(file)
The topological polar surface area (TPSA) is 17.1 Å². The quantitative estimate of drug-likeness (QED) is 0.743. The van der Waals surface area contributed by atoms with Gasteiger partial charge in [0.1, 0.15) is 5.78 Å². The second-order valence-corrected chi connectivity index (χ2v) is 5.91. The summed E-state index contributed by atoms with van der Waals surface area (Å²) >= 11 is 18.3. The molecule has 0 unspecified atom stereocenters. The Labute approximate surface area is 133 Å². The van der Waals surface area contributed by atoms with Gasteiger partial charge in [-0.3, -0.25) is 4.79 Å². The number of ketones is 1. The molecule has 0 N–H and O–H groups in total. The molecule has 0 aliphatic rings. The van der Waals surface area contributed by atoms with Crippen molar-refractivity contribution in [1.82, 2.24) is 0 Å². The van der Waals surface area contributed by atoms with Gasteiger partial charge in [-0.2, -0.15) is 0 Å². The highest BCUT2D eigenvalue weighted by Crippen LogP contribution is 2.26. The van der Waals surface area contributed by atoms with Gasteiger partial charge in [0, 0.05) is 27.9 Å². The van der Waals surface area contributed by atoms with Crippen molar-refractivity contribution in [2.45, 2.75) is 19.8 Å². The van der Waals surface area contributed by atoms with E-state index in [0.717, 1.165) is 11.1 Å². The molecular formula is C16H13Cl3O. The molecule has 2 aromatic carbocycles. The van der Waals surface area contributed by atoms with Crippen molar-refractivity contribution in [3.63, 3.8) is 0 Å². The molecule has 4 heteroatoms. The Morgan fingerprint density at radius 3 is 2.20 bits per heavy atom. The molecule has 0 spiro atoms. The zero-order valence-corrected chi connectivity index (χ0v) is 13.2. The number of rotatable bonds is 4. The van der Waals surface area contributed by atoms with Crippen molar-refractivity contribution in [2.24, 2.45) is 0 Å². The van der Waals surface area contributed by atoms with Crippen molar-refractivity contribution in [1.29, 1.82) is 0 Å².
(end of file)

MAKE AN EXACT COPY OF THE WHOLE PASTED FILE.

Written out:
The topological polar surface area (TPSA) is 17.1 Å². The quantitative estimate of drug-likeness (QED) is 0.743. The van der Waals surface area contributed by atoms with Gasteiger partial charge in [0.1, 0.15) is 5.78 Å². The second-order valence-corrected chi connectivity index (χ2v) is 5.91. The summed E-state index contributed by atoms with van der Waals surface area (Å²) >= 11 is 18.3. The molecule has 0 unspecified atom stereocenters. The Labute approximate surface area is 133 Å². The van der Waals surface area contributed by atoms with Gasteiger partial charge in [-0.3, -0.25) is 4.79 Å². The number of ketones is 1. The molecule has 0 N–H and O–H groups in total. The molecule has 0 aliphatic rings. The van der Waals surface area contributed by atoms with Crippen molar-refractivity contribution in [1.82, 2.24) is 0 Å². The van der Waals surface area contributed by atoms with Gasteiger partial charge in [-0.2, -0.15) is 0 Å². The highest BCUT2D eigenvalue weighted by Crippen LogP contribution is 2.26. The van der Waals surface area contributed by atoms with Gasteiger partial charge in [0, 0.05) is 27.9 Å². The van der Waals surface area contributed by atoms with Crippen molar-refractivity contribution in [2.45, 2.75) is 19.8 Å². The van der Waals surface area contributed by atoms with E-state index in [0.717, 1.165) is 11.1 Å². The molecular formula is C16H13Cl3O. The molecule has 2 aromatic carbocycles. The van der Waals surface area contributed by atoms with Crippen molar-refractivity contribution in [3.63, 3.8) is 0 Å². The molecule has 4 heteroatoms. The Morgan fingerprint density at radius 3 is 2.20 bits per heavy atom. The molecule has 0 spiro atoms. The zero-order valence-corrected chi connectivity index (χ0v) is 13.2. The number of rotatable bonds is 4. The van der Waals surface area contributed by atoms with Crippen molar-refractivity contribution in [2.24, 2.45) is 0 Å². The van der Waals surface area contributed by atoms with Crippen molar-refractivity contribution in [1.29, 1.82) is 0 Å².